How to House Train A New Puppy
House training a new puppy can be a frustrating experience and it is often the least favorite part for any new owner. However, properly house training a new puppy will not only help keep your house clean, but also build the bond of trust between you and your new pet. To help your puppy along, here are 4 tips for house training your new puppy:
- Remain calm, assertive, and patient.
It is important to know that most puppies are not fully house trained until they are 6 months old, and it may take even longer for larger breeds. They also typically need to relieve themselves every 30 to 45 minutes, although this will vary between puppies and other factors. In most cases, they will need to relieve themselves after waking up, drinking water, eating food, and vigorously playing. You will need to be calm, assertive, and patient as you learn the puppy’s schedule and tailor it to a house training routine.
2. Keep house training and cleaning supplies handy.
When house training your puppy, you will need to keep the essentials stocked. You will need cleaners for handling fecal and urine stains, paper and/or puppy-training pads for lining a crate or room, paper towels, and treats. You should also keep collars and leashes handy for when you need to rush your puppy outside.
- Designate potty areas.
When house training your puppy, be sure to choose specific areas for the puppy to relieve itself as needed. If the area is inside, such as in a crate or room, be sure to line it with papers or puppy-training pads as needed. If it is outside, be sure to bring your puppy to one spot in particular to prevent the entire yard from being used.
- Bring your puppy to the designated potty areas regularly.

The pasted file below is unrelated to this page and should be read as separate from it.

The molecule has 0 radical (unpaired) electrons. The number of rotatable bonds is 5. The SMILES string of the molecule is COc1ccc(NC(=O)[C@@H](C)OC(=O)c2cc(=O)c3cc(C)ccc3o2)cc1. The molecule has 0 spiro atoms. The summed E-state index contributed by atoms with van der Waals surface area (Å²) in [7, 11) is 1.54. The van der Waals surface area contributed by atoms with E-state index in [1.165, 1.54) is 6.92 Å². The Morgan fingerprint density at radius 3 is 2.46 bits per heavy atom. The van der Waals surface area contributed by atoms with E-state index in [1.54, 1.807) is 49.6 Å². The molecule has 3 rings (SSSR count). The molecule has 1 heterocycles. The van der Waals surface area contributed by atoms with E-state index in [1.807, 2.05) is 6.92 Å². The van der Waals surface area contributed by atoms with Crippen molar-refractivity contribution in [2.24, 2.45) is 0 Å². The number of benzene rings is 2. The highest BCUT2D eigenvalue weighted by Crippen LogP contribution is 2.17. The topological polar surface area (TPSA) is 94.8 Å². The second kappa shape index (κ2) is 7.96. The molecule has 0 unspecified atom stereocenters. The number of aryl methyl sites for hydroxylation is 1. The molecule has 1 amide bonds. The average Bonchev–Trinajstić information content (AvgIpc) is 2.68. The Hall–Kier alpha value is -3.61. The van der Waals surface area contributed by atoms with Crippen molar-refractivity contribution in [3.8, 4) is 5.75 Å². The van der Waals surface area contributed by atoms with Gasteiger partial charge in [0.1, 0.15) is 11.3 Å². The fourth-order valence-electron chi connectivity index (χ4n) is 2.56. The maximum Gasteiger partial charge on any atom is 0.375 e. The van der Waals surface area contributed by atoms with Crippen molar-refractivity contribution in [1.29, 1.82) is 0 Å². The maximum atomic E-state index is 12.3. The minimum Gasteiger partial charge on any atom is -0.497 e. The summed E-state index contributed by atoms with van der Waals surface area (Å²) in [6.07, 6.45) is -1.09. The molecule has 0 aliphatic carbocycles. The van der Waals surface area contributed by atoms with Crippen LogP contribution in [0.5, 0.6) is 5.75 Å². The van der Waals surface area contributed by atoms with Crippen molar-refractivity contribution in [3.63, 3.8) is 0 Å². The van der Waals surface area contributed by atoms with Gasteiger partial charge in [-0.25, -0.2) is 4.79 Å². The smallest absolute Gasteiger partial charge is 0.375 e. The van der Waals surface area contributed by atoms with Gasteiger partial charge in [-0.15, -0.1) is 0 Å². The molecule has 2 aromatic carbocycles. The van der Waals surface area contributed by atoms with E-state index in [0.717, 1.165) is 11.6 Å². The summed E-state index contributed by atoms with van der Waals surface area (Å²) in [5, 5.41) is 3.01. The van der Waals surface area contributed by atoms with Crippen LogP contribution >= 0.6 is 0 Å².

For up to about 3 months, you should pick up your puppy and carry it to specific potty areas after it wakes up, eats, drinks, plays, and before it is put to bed. Carrying it in your arms will prevent accidents from happening along the way and show your puppy exactly where it needs to go. If you catch the puppy peeing, you can still pick it up and bring it to the specified spot, but do so calmly as not to associate the action with discipline. If the puppy is defecating, it is better to let it finish because it will not be able to just stop. Whenever the puppy goes where you want it to, be sure to praise it heavily.
No matter how much progress you make with your puppy, there may be accidents because it does not have full control over the bladder. This is not the puppy’s fault, so it is important to never scold or discipline it when it makes a mistake because it is a natural bodily function. However, with these 4 tips for house training your new puppy, you should be able to make the process less stressful for both you and your new pet.
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